RCMP will not arrest people in Penticton for bylaw infractions, despite Mayor's urging - InfoNews

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RCMP will not arrest people in Penticton for bylaw infractions, despite Mayor's urging

Street person Paul Braun is pictured panhandling in downtown Pentiction in this file photo. Penticton Mayor John Vassilaki wants more "cooperation" between Penticton RCMP and the city in prosecuting bylaw offenders in order to save time and money.
July 17, 2019 - 12:45 PM

PENTICTON - Penticton's detachment commander has told the Mayor in no uncertain terms that using the RCMP to enforce bylaws to deal with social issues is a non-starter.

Mayor John Vassilaki asked RCMP Supt. Ted De Jager during council's meeting yesterday, July 16, why police couldn’t be more “cooperative” with city prosecutor Troy DeSouza by arresting well-known downtown street person Paul Braun for eight bylaw infractions in a case that took almost a year to prosecute and cost the city nearly $30,000 in legal fees.

“How can we get better cooperation from the police? For example, the people we used for Mr. Braun, we had our own prosecutors come in to handle this case and we got no cooperation from the detachment at all, we had to go the long route, which took nine months,” Vassilaki said. “If the RCMP had cooperated with them, it would’ve only taken two to two and a half months."

De Jager said police did cooperate with the municipal prosecutor “to the extent of the law.”

“Police have no legal authority to arrest people for bylaw infractions, that’s the issue,” he said.

An arrest for multiple bylaw infractions might be done in conjunction with other criminal matters but generally speaking, powers of arrest are limited to criminal code offences, the city's top cop said.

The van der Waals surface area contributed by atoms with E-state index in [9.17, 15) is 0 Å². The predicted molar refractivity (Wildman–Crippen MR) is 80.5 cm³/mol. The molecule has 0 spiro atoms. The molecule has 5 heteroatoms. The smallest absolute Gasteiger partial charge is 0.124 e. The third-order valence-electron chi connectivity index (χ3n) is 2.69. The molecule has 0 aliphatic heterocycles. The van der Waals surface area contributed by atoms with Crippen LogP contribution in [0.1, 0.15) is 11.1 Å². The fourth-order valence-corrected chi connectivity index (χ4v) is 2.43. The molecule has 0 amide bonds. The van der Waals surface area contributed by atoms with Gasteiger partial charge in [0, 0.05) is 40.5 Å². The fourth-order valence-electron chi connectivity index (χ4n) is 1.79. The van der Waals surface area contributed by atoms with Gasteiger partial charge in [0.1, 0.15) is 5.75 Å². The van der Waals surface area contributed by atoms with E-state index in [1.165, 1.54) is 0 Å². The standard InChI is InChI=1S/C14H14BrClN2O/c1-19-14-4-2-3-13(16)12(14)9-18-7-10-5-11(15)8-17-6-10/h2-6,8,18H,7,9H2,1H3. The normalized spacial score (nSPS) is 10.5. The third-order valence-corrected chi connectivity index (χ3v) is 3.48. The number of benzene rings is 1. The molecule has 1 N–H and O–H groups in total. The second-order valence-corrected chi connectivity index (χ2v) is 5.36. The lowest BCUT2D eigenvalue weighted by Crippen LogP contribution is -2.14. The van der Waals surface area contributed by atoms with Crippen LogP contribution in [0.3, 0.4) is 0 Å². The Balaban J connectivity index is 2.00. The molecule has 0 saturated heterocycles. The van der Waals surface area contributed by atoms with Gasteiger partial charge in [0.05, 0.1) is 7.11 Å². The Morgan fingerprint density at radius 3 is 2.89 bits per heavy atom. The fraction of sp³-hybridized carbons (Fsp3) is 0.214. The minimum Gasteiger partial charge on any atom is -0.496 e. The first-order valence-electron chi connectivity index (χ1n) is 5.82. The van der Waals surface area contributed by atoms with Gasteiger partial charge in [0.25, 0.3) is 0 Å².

De Jager said municipal prosecutors might not agree with that view, but it is the opinion of Crown counsel, the Supreme Court and his own.

“The notion of using the criminal code and the powers of arrest to address a social issue or an issue of poverty will never fly in Supreme Court and puts my members in a position where they are breaching the law. The sequence of events in Braun’s case was the way to go,” he said.

Vassilaki pressed for meetings with police and the city’s prosecution service “so we don’t go through that extended period of time and cost.”

“It’s not that we want to penalize the homeless or those in need of help... we want to help them more than anything else,” he said. "We have to come together, cooperate, we have to take a shorter course, and it will make the public feel a lot better at the same time.”

De Jagger said the detachment did offer its fullest cooperation to the city prosecutor but said he couldn’t see a situation where the courts would allow an officer to arrest someone for a bylaw infraction.

Find past stories on the Paul Braun case here.


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News from © Infotel News Ltd, 2019
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